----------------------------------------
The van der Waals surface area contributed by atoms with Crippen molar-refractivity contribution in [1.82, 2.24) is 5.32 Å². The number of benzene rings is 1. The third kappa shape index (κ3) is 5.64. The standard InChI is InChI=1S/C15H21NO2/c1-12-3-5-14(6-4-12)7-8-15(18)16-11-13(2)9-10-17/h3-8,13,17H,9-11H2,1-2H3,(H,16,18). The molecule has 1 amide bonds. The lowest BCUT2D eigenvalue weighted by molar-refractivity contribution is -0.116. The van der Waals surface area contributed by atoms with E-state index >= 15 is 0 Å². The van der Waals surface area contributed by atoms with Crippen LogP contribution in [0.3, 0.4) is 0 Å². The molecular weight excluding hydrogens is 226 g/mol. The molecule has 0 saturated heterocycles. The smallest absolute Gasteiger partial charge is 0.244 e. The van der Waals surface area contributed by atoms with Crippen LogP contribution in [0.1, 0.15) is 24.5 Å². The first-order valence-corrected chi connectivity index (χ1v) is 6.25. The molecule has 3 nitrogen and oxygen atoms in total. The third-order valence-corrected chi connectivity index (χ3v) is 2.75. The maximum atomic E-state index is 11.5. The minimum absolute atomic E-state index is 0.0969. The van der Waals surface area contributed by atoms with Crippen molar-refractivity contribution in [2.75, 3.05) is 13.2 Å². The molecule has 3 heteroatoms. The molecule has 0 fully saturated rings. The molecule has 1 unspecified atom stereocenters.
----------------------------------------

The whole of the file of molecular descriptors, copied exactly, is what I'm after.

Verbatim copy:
The van der Waals surface area contributed by atoms with Crippen molar-refractivity contribution in [1.82, 2.24) is 5.32 Å². The number of benzene rings is 1. The third kappa shape index (κ3) is 5.64. The standard InChI is InChI=1S/C15H21NO2/c1-12-3-5-14(6-4-12)7-8-15(18)16-11-13(2)9-10-17/h3-8,13,17H,9-11H2,1-2H3,(H,16,18). The molecule has 1 amide bonds. The lowest BCUT2D eigenvalue weighted by molar-refractivity contribution is -0.116. The van der Waals surface area contributed by atoms with E-state index >= 15 is 0 Å². The van der Waals surface area contributed by atoms with Crippen LogP contribution in [0.3, 0.4) is 0 Å². The molecular weight excluding hydrogens is 226 g/mol. The molecule has 0 saturated heterocycles. The smallest absolute Gasteiger partial charge is 0.244 e. The van der Waals surface area contributed by atoms with Crippen LogP contribution in [0.1, 0.15) is 24.5 Å². The first-order valence-corrected chi connectivity index (χ1v) is 6.25. The molecule has 3 nitrogen and oxygen atoms in total. The third-order valence-corrected chi connectivity index (χ3v) is 2.75. The maximum atomic E-state index is 11.5. The minimum absolute atomic E-state index is 0.0969. The van der Waals surface area contributed by atoms with Crippen molar-refractivity contribution in [2.75, 3.05) is 13.2 Å². The molecule has 3 heteroatoms. The molecule has 0 fully saturated rings. The molecule has 1 unspecified atom stereocenters.